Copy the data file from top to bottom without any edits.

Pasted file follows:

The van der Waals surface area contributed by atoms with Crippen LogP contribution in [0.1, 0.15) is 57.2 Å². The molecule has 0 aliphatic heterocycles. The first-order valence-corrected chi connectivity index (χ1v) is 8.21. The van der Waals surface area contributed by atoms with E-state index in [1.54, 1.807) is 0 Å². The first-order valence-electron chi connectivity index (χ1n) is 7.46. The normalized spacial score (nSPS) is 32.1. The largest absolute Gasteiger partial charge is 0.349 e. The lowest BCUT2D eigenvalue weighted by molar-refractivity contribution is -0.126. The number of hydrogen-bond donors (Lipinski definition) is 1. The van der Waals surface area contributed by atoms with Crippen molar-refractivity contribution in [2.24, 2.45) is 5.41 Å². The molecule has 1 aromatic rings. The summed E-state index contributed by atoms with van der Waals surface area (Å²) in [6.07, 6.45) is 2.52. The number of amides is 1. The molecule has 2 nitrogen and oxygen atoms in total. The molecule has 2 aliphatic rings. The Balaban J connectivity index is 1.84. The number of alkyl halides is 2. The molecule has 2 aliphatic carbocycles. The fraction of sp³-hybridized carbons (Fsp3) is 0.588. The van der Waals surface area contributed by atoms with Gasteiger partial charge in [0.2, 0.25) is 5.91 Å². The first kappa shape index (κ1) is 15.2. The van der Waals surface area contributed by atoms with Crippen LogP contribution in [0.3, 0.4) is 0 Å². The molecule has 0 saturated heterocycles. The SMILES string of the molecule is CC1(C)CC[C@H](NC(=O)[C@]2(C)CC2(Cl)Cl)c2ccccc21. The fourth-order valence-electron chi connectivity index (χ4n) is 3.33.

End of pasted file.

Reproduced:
The van der Waals surface area contributed by atoms with Crippen LogP contribution in [0.1, 0.15) is 57.2 Å². The molecule has 0 aliphatic heterocycles. The first-order valence-corrected chi connectivity index (χ1v) is 8.21. The van der Waals surface area contributed by atoms with E-state index in [1.54, 1.807) is 0 Å². The first-order valence-electron chi connectivity index (χ1n) is 7.46. The normalized spacial score (nSPS) is 32.1. The largest absolute Gasteiger partial charge is 0.349 e. The lowest BCUT2D eigenvalue weighted by molar-refractivity contribution is -0.126. The number of hydrogen-bond donors (Lipinski definition) is 1. The van der Waals surface area contributed by atoms with Crippen molar-refractivity contribution in [2.24, 2.45) is 5.41 Å². The molecule has 1 aromatic rings. The summed E-state index contributed by atoms with van der Waals surface area (Å²) in [6.07, 6.45) is 2.52. The number of amides is 1. The molecule has 2 nitrogen and oxygen atoms in total. The molecule has 2 aliphatic rings. The Balaban J connectivity index is 1.84. The number of alkyl halides is 2. The molecule has 2 aliphatic carbocycles. The fraction of sp³-hybridized carbons (Fsp3) is 0.588. The van der Waals surface area contributed by atoms with Gasteiger partial charge in [0.2, 0.25) is 5.91 Å². The first kappa shape index (κ1) is 15.2. The van der Waals surface area contributed by atoms with Crippen LogP contribution in [0.3, 0.4) is 0 Å². The molecule has 0 saturated heterocycles. The SMILES string of the molecule is CC1(C)CC[C@H](NC(=O)[C@]2(C)CC2(Cl)Cl)c2ccccc21. The fourth-order valence-electron chi connectivity index (χ4n) is 3.33.